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Page added on April 18, 2018

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Our selfishness is ruining our planet


April 22 is Earth Day, which is important for several reasons. For many, the sole purpose of this day is to seemingly remind them about the harmful impacts a variety of practices can have on their health. From sensationalized advertisements about cancer-causing pollutants, to statistics about food waste and crops dying, a lot of what we tend to focus on about Earth Day has one specific interest group: us. That isn’t ridiculous, of course, as we tend to care about things in our own lives before looking at the broader perspective, and it is important for us to understand how polluting our environment can hurt us. But this selfishness isn’t going to be helpful in the long run, both to the earth and all of its other inhabitants.

Humans are selfish creatures. To some extent, this is necessary for us if we are to hold our spot as the dominant intelligent species on this planet. We fill in wetlands to build neighborhoods, slash and burn acres of forests, drill for fossil fuels and corral animals into tiny cages to provide us with food to eat. All of these have massive environmental impacts, yet we continue to practice them daily. Why? Because we can’t see it or feel it harming us as we reap profits.

Activities that explicitly harm us are what worry people. When we literally used hairspray like there was no tomorrow back in the ‘80s, we soon learned about the impacts of volatile organic compounds and chlorofluorocarbons like aerosols on our health, and changed the problematic formulas. The study on it even won chemists Mario Molina and F. Sherwood Rowland a Nobel Prize, according to Understanding Science, University of Berkeley. When it was revealed that these chemicals caused ozone depletion, it was exposed to the public that it could cause cancer, cataracts and immune problems. Suddenly the ingredients, and the public’s opinion on hairspray, was drastically altered.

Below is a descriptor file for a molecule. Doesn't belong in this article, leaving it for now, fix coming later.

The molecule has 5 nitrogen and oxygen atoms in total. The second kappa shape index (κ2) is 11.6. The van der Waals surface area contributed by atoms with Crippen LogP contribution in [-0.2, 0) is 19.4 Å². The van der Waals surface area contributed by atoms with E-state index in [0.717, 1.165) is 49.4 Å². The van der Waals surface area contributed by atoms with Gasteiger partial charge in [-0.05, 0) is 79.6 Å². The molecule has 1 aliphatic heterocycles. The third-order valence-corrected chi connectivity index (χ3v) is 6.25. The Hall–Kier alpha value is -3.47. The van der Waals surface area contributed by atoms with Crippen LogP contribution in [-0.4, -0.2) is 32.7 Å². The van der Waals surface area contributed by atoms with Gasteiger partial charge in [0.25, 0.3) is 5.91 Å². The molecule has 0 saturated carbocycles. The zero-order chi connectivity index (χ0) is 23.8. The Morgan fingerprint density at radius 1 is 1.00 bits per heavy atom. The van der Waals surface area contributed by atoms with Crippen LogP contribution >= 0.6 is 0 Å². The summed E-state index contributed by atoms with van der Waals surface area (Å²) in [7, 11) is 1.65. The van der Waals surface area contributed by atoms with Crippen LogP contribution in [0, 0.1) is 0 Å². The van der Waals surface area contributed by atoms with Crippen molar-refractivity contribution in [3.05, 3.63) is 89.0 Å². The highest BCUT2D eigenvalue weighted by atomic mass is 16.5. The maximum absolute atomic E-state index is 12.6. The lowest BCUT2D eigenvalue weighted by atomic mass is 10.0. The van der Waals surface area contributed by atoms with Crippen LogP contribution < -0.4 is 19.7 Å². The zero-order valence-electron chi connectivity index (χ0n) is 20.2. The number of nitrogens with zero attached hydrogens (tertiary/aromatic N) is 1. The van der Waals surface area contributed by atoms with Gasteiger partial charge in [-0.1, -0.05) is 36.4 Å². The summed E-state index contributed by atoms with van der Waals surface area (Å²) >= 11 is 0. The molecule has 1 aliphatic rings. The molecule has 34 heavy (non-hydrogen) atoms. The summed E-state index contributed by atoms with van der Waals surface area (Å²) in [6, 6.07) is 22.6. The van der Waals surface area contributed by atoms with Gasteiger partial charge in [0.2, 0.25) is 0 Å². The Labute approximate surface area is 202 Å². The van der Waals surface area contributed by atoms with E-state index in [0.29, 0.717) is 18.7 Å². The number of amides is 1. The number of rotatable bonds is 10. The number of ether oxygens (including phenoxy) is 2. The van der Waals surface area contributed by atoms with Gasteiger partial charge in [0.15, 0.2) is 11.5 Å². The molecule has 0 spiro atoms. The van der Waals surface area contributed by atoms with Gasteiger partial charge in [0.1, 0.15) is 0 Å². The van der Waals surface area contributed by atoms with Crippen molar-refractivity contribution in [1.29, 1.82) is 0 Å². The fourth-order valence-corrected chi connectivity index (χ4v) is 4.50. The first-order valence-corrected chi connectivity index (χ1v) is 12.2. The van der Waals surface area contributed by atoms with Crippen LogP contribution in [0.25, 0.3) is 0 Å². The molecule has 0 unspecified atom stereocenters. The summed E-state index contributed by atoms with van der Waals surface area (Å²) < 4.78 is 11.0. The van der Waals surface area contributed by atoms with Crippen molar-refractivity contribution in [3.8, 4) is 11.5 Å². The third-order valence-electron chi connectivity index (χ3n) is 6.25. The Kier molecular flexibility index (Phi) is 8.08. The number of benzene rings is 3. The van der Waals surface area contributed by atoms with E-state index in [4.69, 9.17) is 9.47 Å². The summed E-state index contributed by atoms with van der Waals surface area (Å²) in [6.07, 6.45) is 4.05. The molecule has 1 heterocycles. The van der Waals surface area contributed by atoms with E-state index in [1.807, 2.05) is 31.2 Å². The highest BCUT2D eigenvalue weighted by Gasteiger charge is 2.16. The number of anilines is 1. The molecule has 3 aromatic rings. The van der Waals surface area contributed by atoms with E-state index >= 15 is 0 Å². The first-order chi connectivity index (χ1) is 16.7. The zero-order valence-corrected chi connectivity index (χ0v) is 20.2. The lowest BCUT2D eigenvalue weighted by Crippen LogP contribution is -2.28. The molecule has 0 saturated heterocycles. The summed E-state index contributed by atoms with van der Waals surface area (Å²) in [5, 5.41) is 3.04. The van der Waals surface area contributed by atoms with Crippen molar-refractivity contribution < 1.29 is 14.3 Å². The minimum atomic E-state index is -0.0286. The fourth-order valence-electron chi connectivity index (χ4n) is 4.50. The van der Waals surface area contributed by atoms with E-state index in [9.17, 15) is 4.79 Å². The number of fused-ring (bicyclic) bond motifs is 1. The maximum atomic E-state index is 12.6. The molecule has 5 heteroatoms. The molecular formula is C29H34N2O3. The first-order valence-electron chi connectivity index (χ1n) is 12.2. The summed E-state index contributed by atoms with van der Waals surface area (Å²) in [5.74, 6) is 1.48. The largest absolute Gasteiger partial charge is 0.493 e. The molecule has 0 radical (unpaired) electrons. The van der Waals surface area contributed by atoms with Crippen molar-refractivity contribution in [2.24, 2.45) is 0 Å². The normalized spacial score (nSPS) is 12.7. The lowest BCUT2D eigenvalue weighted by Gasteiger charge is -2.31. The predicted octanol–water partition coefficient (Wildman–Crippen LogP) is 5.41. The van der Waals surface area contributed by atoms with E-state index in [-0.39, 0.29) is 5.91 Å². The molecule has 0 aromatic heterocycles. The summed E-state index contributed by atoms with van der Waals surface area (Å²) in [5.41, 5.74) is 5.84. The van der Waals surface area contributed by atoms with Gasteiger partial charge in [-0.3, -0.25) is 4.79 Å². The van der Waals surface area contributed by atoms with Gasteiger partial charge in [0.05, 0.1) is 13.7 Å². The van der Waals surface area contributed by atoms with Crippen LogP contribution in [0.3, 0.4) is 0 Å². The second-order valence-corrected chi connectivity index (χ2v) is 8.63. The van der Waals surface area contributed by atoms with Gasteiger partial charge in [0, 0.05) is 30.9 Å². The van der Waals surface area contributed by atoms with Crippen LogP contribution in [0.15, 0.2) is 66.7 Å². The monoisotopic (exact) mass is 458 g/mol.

But why do things need to be put into the context of human harm before we care about it? With deforestation, entire forests are destroyed for the creation of products like paper, palm oil or towels, which benefit our daily lives. The destruction, however, doesn’t benefit the environment. When rainforests are cleared using slash and burn techniques to be utilized for agriculture, the land is only successful for a few seasons, because the nutrients in these natural ecosystems are trapped in the foliage, not the soil. In addition, our habits can have horrific and unpredictable impacts on animal life.

In the case of the palm oil industry, it is estimated that 90 percent of orangutans’ habitats have been destroyed over the past 20 years due to the harvesting of this ingredient, according to Say No to Palm Oil. Unfortunately for orangutans, humans really like peanut butter with palm oil, which gives it the classic, creamy texture we’re all used to, even though it can be made without it. Thus, because of this preference, we continue to harm orangutans and their habitat for our benefit.

Another example is that of microplastics. Microplastics are small particles of plastic that may come from the breaking down of bottles, exfoliating beads in facial cleansers and even glitter, among other things. More recently in the news, the use of microplastics has been scrutinized for its damaging impacts on marine ecosystems. We were aware that the plastic we use on a daily basis can get washed into the ocean and stays there for hundreds of years, and it should be common sense that this can harm fish and other marine life. However, it wasn’t until scientists found that humans have begun ingesting these plastics in the fish they consume that it became a problem. Why wasn’t the fact that it kills animals, ruins diverse and unique ecosystems and pollutes our water enough to convince the majority of our population that microplastics are bad?